The Sforza Hours is one of the most beautifully decorated Renaissance books of hours in the Library's collection. The superb illuminations by the Italian miniaturist Giovan Pietro Birago and the Flemish illuminator Gerard Horenbout survive with the original brilliance they must have had at the time of their creation over four centuries ago.
Sforza Hours. Jesus praying in the Garden of Gethsemane. Giovan Pietro Birago. Milan, c. 1490
British Library Add. MS 34294, f. 145v
Copyright © The British Library Board
What is a Book of Hours?
A Book of Hours is a collection of Christian prayers for recitation at different times, 'hours', of the day. Intended for individual use at home, they were simplified versions of the eight periods of daily prayer observed by monks and nuns, from matins in the morning to compline at night. They were written in Latin, the language of the medieval Church.
From the numbers that survive, it's clear the Book of Hours was the most popular type of religious book in medieval Europe. It seems to have held particular appeal for women, perhaps by reason of its emphasis on prayers to the Virgin Mary, mother of Christ, who was held as the model of virtue for all of her sex.
Books of Hours vary to a degree in content and order, as well as their decoration. Each was tailored to the particular requirements of its patron, and this customisation can often be very revealing to the historian.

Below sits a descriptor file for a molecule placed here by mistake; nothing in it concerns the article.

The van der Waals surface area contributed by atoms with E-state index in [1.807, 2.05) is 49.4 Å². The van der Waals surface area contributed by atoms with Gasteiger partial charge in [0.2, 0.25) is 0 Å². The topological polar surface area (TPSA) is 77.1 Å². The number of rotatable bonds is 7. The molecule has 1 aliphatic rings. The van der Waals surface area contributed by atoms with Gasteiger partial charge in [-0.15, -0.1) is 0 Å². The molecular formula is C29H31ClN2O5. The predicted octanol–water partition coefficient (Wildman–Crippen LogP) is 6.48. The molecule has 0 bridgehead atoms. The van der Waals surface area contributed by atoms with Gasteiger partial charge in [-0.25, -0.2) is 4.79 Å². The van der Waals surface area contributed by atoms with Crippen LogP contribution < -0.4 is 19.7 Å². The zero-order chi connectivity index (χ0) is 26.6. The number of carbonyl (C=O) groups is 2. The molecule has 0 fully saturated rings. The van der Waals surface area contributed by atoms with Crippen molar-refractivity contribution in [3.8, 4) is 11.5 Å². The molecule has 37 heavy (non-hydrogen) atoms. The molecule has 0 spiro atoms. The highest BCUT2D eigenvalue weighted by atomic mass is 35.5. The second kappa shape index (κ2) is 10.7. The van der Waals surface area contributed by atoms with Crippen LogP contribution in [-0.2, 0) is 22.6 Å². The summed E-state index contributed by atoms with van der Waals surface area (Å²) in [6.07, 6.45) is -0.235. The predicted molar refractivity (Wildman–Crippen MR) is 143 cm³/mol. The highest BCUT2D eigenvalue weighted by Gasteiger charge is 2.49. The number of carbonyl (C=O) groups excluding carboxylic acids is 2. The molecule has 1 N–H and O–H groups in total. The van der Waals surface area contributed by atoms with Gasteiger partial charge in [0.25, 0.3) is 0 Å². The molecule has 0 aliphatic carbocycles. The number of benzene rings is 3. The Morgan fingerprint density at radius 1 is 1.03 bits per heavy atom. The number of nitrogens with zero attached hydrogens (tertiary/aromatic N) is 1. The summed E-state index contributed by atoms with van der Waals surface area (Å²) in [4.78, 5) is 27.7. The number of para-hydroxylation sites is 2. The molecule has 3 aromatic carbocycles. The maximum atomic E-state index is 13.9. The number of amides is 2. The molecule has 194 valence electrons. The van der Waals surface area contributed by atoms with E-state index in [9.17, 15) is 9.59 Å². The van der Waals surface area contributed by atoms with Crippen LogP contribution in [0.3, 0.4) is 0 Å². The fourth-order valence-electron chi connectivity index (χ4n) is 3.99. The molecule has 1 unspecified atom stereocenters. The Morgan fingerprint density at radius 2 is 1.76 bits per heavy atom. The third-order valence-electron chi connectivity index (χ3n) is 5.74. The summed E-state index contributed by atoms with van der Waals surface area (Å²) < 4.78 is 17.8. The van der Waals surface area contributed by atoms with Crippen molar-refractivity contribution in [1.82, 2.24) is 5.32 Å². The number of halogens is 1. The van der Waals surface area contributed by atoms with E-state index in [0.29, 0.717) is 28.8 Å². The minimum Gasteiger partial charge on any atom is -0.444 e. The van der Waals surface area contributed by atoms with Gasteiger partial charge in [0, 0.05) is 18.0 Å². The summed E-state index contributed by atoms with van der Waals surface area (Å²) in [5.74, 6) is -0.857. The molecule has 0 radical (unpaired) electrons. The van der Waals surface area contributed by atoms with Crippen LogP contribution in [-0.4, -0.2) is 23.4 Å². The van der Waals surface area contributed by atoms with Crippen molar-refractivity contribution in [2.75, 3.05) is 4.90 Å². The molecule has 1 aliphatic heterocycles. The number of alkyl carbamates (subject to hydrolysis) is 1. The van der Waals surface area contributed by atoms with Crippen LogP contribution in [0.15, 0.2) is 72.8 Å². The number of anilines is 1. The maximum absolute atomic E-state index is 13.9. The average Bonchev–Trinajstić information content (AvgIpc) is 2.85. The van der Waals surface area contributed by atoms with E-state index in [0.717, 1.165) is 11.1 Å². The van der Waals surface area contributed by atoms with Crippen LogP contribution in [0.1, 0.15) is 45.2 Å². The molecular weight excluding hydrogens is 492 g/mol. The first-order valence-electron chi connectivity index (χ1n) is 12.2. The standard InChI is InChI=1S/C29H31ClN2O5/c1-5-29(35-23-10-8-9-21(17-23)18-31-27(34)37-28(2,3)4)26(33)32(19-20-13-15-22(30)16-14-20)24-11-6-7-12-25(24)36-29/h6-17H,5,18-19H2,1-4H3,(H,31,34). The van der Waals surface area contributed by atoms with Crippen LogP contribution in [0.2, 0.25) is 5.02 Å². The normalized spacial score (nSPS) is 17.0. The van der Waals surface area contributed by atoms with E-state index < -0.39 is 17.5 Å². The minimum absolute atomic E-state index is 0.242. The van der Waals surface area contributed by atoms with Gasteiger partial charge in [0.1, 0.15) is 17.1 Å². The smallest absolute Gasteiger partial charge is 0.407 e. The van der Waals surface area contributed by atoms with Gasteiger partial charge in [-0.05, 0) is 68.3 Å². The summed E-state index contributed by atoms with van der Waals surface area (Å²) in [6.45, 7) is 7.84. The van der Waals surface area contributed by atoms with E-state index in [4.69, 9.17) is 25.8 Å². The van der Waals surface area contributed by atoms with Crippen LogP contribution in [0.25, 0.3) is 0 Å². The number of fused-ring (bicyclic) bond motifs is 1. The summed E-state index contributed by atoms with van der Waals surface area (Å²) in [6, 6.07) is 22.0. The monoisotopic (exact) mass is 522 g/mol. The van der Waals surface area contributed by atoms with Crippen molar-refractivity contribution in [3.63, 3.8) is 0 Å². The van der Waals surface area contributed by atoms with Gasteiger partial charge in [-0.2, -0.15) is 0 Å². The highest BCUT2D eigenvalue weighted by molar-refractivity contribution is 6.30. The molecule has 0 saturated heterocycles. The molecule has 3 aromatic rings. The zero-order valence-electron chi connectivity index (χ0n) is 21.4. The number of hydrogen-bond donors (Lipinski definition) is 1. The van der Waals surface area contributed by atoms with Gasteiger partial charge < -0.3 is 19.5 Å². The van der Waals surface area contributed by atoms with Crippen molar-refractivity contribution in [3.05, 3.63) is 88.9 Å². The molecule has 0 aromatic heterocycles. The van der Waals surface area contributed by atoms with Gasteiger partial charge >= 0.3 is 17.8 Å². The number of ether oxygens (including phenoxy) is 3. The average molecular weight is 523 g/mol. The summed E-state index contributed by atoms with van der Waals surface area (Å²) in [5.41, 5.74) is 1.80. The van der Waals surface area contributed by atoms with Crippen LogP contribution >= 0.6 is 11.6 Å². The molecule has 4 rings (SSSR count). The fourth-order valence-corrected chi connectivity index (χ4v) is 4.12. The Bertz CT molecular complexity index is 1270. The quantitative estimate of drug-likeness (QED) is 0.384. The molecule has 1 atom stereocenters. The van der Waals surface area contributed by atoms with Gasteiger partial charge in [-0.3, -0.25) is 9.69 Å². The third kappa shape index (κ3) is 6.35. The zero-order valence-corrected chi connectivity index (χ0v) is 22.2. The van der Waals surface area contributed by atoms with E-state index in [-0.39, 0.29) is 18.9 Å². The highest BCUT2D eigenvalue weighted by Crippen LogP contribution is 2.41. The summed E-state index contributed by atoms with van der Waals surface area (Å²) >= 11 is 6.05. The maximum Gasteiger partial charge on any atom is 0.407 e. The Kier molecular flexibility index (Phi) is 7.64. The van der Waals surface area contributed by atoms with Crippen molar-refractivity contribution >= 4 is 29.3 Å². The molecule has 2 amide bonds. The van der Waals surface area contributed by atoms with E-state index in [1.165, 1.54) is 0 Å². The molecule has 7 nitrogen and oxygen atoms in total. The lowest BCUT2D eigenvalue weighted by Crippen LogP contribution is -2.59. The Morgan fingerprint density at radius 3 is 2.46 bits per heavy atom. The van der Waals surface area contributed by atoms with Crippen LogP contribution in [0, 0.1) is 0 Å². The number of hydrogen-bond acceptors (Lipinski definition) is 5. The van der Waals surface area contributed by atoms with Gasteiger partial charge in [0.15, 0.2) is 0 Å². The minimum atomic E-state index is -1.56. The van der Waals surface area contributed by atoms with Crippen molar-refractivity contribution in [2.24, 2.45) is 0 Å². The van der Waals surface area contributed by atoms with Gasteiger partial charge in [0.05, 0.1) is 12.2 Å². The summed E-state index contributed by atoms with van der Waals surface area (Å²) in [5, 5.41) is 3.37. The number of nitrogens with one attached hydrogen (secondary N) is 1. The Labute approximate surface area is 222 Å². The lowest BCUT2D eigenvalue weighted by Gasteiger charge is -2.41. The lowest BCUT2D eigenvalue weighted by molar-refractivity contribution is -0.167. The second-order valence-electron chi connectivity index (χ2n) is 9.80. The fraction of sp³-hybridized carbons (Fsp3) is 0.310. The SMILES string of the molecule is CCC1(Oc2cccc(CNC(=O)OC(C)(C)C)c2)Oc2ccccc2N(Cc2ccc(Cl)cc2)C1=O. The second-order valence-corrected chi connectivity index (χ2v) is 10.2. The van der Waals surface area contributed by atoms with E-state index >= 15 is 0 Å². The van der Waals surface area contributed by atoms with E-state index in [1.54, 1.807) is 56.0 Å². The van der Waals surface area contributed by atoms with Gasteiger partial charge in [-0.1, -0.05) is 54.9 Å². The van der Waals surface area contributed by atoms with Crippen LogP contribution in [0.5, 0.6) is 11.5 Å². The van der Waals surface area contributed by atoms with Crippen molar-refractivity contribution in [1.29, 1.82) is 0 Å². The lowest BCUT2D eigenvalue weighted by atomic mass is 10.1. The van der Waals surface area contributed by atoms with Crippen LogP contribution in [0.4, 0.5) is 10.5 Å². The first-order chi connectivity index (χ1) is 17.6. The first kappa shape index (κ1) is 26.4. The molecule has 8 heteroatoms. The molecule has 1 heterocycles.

What is special about the Sforza Book?
The Sforza Hours is an outstanding example of a Renaissance illuminated manuscript, and has a fascinating history. Its lavish decorations were painted in two separate campaigns, the first undertaken around 1490 for Bona of Savoy, widow of Galeazzo Sforza, Duke of Milan. Her miniaturist, the Milanese court painter Giovan Pietro Birago had completed and delivered part of the book when a substantial part of the remainder was stolen, never to be recovered.
Thirty years later, between 1517 and 1520, Bona's heir Margaret of Austria, widow of her nephew, Duke of Savoy and now Regent of the Netherlands, commissioned her own court painter, the Flemish illuminator Gerard Horenbout to execute 16 additional miniatures as replacements for the missing pages. Thus what had been begun in late 15th-century Milan was completed in the vanguard of the northern Renaissance.
Appropriately, it probably served as a gift for Margaret's nephew, the Emperor Charles V. The manuscript is outstanding for its rich decorative scheme and an unusually high number of its text pages have minutely detailed borders, initials and vignettes in deep blues, greens and rich reds, to complement the many full-page miniatures.
What does this page show?
Jesus is shown praying in the Garden of Gethsemane just before his betrayal by Judas and his crucifixion. Jesus's prayer as recounted in the gospels, "O my Father, if it be possible, let this cup pass from me." (Matthew 26:39) is illustrated literally by the angel appearing with chalice and paten above the rocks. The chalice and paten are liturgical vessels used in the celebration of the Mass, and refer here to Jesus' coming sacrifice.
Three of the 12 apostles lie sleeping in the foreground. The youthful John the Evangelist and the elderly Peter hold books. Peter also holds a knife, foreshadowing his attack on a Roman soldier during the Betrayal; we are led to expect that scene at any moment by the sight of Judas at the head of a crowd of soldiers marching to the garden through the rocks at the right.
How can I see more of this book?
We have created a digital version using our award-winning Turning the Pages™.